This is what it looked like outside this weekend after the first major winter storm of the season past through.  I stayed warm inside and played ham radio.  On Saturday the Feld Hell Club celebrated the birthday of Rudolph Hell with the annual 24 hour Feld Hell Sprint.  Here's a list of  9 contacts I made during the event.  Not terribly impressive but one more than last month's tally.

Green-  3.5 MHz   (80 meters)
Blue-   7 MHz   (40 meters)
Red-   14 MHz   (20 meters)

3.573     K3QIA              Pennsylvania
3.571     KI4UKF            North Carolina
7.077     K0PFX              Missouri
7.077     WA2HOM        Michigan
7.078     W8LEW/qrp     Michigan
14.062   N7ESU             Idaho
14.062   KZ1Z                Florida
14.064   NX8G/5            Louisiana
3.584     WF7T               Tennessee
Straight Key Century Club Week End Sprint

Saturday evening the SKCC Week End Sprint started but we went out to dinner as a family to enjoy some Mexican food.  We got home late but I did head down to the shack to listen for a bit and see what was happening.  I heard a few stations on 80 meters calling the familiar CQ WES in Morse code.  I was tired and called it a night looking forward to getting up early and giving it a go on CW.

Amateur radio is full of awards and distinctions if one is so inclined to pursue these goals and the Straight Key Century Club is no exception.  The first certificate one can earn in the SKCC is the "Centurion" award.  Once an operator has contacted 100 club members and exchanged name, QTH (state/province/country) and SKCC member number he or she submits this log to the club's awards administrator.  Upon approval the operator amends their SKCC number by adding a "C" at the end. 

Once an operator has earned Centurion status he is worth an extra five points to any club member worked during the sprints.  The freshly minted Centurion now begins to compile a new log by attempting to contact other Centurions and Tribune members on the air.  Basic members don't count towards the Tribune award so it becomes a more difficult endeavor to attain Tribune status.  Once the Centurion has a list of 50 different C's and T's the award application process is repeated.  A Tribune member is worth 10 extra points to any member contacted during a sprint.  These bonus points are the incentive for complying with the paperwork aspect of the awards process.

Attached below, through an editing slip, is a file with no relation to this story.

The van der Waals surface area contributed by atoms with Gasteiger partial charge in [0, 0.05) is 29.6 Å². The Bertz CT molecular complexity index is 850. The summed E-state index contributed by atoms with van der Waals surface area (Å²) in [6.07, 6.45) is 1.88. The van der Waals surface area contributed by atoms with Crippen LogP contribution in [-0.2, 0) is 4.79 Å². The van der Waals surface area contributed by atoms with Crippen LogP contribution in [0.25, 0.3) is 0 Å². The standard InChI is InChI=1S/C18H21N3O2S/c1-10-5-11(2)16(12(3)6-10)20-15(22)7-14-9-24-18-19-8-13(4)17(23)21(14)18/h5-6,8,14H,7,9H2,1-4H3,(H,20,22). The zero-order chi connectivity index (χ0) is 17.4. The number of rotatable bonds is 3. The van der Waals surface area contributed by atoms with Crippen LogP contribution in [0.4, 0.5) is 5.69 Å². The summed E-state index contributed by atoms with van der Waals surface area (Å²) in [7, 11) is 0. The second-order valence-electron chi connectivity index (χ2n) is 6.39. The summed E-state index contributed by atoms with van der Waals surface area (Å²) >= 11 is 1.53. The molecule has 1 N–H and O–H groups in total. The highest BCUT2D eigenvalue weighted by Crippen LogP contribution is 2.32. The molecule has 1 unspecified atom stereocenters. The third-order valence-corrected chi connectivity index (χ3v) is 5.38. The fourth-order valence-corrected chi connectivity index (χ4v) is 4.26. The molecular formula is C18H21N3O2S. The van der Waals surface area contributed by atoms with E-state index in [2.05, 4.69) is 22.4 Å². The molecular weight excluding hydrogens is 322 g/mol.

After a year as a Centurion I finally got my Tribune award.  My SKCC number is now 4877T and this was my first sprint participation as a Tribune.  I was very happy to pass out the extra points.  The SKCC member list is up to 7,356 members and of this number I am only the 357th club member to apply for and receive the Tribune award. 

KD8JHJ Sprint Log  SKCC WES:

7.055    K8WSN              Michigan
7.050    W9DLN              Wisconsin
7.049    K0LWV              Missouri
7.050    K8KIC                Michigan
7.115    N8KZH               West Virginia
7.056    W9HLY              Indiana
7.056    WA8BIJ             Michigan
7.051    WA1AR             Massachusetts
7.051    WA2JSG            New Jersey
7.051    AA9KH              Illinois
7.051    VE3WMB          Ontario, Canada
7.051    N3EIN                Pennsylvania
7.112    VE3AKV            Ontario, Canada
7.111    N8BB                 Michigan
7.114    KU8L                 Michigan
14.053  W7GVE             Arizona
7.112    W4FOA             Georgia
7.054    KB2RAW          New York
3.554    W3NP                Pennsylvania
3.554    W4TMW           Georgia

Not a big log but still lots of fun working the stations with my NT9K Pro Pump straight key and Vibroplex Original bug.    

Tuesday, December 7, 2010

Postage Stamp with Bicycle Racers

A cool stamp with vintage bicycle art.

When I was a kid I collected postage stamps.  I was never too serious and eventually moved on to other things.  However I did manage to hold on to this collection over the years and will eventually hand it over to my son if he is interested.  The other day I stumbled upon the stamps and by chance I noticed this one in a large envelope containing a thousand or more loose stamps from around the world.   

Sunday, December 5, 2010

Homebrew Antenna Update from A.R.S. KD8JHJ

Things are progressing slow but sure on my first ever homebrew amateur radio antenna project.  I documented this project earlier in a couple posts that can be found here and here.

I've constructed the sleeves that connect the two sections of the main mast and also made the fiberglass insulator that separates the main mast from the top mast.  This fiberglass section also acts as a coil form on which I wound the loading coil from 20 turns of #16 magnet wire.

I drilled an extra set of holes in the fiberglass tubes so that I could wind a coil with more turns for a lower frequency in the future.  Once the coil checks out and no further adjustments are needed I will cover the loading coil with shrink tube and silicon to protect it from damage once in use. 

Loading coil for 40 meters (7 MHz)